White supremacy culture is on full display day in and day out in America. You don’t have to strain to see it—the President’s recent comparison of the impeachment proceedings to a lynching is the latest example.
Of course, even such an extreme example is still defended by white people of all shapes and sizes: senators, voters, talking heads, and the offender himself. The grotesquery of such a distorted perspective is emblematic of a sickness in our country to be sure.
But there are even more sinister forms of white supremacy that afflict our collective lives. They are harder for many white people to see. And they are, therefore, harder for us to believe. This kind of whiteness is the whiteness that blinds us. This is the whiteness that creates the conditions for the extremes to be mistaken for the whole problem. But more importantly, this is the kind of whiteness that creates the conditions for whiteness to be even more tenacious in some dangerous and annihilating ways.
I just returned from a pilgrimage to Montgomery, Alabama with people of faith who have set our intention on dismantling white supremacy within ourselves, within our congregations, and within our communities. The Legacy Museum and The National Memorial for Peace and Justice are potent and impactful. They are constructed in unique ways and carry with them a visceral invitation to truly take in the magnitude of the racial terror that has helped to define American culture.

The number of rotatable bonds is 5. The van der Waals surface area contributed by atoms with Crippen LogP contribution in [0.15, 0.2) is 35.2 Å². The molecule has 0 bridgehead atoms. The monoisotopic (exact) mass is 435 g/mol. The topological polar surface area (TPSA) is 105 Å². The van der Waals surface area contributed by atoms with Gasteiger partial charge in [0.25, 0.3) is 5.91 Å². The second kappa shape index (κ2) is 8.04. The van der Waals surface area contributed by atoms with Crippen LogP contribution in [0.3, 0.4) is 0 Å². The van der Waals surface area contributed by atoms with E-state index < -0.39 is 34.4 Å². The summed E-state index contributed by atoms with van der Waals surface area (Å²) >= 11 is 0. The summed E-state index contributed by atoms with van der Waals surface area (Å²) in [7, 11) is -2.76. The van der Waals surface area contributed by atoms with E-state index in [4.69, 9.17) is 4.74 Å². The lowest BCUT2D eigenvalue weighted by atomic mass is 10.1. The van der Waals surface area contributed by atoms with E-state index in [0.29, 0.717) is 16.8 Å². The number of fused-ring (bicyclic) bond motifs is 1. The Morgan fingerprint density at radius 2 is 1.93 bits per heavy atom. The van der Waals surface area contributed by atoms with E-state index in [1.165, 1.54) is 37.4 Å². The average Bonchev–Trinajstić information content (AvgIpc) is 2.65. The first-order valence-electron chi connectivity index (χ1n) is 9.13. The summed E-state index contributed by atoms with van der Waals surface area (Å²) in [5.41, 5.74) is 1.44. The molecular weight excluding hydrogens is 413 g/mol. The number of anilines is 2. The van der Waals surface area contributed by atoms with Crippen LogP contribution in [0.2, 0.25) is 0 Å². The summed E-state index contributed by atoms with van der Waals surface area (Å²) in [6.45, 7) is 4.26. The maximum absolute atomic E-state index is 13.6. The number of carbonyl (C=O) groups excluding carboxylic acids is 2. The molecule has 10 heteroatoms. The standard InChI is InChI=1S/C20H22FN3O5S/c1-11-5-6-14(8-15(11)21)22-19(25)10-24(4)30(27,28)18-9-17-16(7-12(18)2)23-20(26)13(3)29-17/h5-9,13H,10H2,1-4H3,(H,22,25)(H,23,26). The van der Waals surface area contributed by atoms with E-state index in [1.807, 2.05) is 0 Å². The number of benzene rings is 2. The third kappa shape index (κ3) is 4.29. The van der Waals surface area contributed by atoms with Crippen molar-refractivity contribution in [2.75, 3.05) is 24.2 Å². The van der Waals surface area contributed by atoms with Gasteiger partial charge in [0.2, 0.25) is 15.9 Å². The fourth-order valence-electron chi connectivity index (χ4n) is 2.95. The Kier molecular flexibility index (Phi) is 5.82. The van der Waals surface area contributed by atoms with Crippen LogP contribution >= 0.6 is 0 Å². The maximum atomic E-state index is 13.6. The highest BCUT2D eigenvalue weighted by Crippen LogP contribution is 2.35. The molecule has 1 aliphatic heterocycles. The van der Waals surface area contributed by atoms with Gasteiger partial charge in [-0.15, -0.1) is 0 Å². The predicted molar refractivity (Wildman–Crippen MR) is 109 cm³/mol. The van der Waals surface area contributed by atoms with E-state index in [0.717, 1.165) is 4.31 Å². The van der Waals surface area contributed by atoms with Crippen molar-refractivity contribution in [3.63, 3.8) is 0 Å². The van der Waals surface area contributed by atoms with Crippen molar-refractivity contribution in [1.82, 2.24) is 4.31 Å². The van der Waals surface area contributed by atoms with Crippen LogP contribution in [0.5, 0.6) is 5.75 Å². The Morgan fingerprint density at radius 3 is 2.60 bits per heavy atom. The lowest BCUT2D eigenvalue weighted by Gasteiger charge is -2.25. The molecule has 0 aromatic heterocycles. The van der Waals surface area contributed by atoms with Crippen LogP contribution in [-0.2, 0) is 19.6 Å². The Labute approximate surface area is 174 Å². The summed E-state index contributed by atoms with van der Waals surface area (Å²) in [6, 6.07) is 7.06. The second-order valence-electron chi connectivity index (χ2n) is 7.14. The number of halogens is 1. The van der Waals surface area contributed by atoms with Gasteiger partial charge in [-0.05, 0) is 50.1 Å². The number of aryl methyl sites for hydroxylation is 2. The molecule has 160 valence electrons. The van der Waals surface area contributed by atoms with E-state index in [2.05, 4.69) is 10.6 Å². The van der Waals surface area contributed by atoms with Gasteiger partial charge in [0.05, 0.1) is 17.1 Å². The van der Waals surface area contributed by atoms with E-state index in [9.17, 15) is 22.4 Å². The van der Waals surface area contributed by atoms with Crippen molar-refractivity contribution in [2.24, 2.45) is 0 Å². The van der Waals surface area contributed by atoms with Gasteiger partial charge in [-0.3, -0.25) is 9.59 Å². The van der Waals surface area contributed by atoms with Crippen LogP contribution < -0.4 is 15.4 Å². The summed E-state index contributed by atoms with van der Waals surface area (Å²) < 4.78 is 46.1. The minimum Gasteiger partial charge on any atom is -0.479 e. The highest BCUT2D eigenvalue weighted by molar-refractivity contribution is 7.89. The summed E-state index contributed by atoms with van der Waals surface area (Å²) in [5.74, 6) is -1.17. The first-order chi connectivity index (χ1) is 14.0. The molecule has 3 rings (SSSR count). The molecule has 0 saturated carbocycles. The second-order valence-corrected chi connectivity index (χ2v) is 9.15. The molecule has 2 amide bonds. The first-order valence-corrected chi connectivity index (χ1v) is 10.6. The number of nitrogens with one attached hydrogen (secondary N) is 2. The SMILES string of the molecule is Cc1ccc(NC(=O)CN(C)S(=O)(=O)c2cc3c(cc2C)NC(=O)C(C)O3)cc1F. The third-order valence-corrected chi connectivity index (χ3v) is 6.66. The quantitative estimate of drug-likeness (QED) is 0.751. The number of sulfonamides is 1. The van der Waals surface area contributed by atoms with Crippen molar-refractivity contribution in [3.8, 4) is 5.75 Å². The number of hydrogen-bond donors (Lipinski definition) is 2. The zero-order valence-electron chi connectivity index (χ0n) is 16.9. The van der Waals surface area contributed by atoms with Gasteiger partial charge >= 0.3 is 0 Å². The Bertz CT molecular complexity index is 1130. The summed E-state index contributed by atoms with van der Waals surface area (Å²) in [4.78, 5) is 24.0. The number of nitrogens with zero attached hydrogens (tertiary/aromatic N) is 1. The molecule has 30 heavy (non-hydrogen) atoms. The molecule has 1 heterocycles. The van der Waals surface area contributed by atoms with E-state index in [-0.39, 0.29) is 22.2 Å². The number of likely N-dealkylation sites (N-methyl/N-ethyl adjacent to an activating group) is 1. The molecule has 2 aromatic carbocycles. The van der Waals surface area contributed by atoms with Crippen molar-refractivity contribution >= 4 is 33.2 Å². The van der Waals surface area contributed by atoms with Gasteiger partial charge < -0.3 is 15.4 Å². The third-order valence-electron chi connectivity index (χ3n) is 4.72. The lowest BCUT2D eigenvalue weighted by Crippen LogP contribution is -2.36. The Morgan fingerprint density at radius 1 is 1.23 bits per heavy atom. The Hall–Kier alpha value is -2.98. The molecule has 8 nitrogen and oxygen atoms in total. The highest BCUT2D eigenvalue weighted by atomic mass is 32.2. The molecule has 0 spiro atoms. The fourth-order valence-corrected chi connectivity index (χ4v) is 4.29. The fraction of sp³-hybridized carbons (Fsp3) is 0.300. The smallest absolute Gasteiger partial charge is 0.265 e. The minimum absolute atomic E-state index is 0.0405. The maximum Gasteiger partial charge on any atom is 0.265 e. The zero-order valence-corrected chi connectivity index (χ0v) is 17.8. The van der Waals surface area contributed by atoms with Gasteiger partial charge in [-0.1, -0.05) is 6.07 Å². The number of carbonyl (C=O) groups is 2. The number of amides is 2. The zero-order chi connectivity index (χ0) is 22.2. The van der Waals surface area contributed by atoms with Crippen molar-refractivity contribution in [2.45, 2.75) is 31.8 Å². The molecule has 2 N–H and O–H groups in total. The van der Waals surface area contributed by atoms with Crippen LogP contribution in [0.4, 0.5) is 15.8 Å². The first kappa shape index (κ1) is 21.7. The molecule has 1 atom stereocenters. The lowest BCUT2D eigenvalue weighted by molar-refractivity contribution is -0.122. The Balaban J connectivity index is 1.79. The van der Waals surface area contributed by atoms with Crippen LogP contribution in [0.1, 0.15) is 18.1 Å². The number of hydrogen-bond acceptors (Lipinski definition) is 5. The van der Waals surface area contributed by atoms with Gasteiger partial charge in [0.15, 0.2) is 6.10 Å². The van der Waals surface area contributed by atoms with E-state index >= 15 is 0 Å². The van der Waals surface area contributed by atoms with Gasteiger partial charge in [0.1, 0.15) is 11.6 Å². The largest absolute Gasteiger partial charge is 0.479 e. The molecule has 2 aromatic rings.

For me, the trip was another step on the journey of holding myself, my family, my community, and my country accountable to the truth of not just our history, but of our present day. The Legacy Museum draws a clear line between chattel slavery and mass incarceration. Our for-profit prison system is slavery by another name. And the Memorial for Peace and Justice takes the concealed history of lynching and lays its weight on our collective shoulders. White people need to feel it–we need to grieve and we need to repent.
The clarity of the history is beyond something we can debate about or claim competing perspectives. Denying the terror inflicted by chattel slavery, convict leasing, lynching, Jim Crow, and mass incarceration is morally untenable. And more and more white people are getting on board with the fact that our past is still at work in our present, and not something people need to “get over.”
The harder part for white people to take in and respond to is how white progressives have helped to prop up these systems of violence and oppression with our very way of life. White progressives can easily lapse into wondering how “the white supremacists” can be filled with such hate. We are blinded to the ways that our passivity, niceness, good manners, avoidance, “white solidarity,” over scheduled lives, and denial hold these systems in place.
Being in largely white spaces or even in diverse spaces where white ways of doing things are the norm, progressive whites are easily lulled into thinking white supremacy is someone else’s problem.
I’ve been blind to many aspects of whiteness—blinded by the very dynamics of whiteness itself.
The more I realize it, the more resolved I am that my life and my relationships have to be disrupted. That’s the only way whiteness will be disrupted. As a carrier of the disease, healing means I cannot just keep going in my life as if nothing is wrong.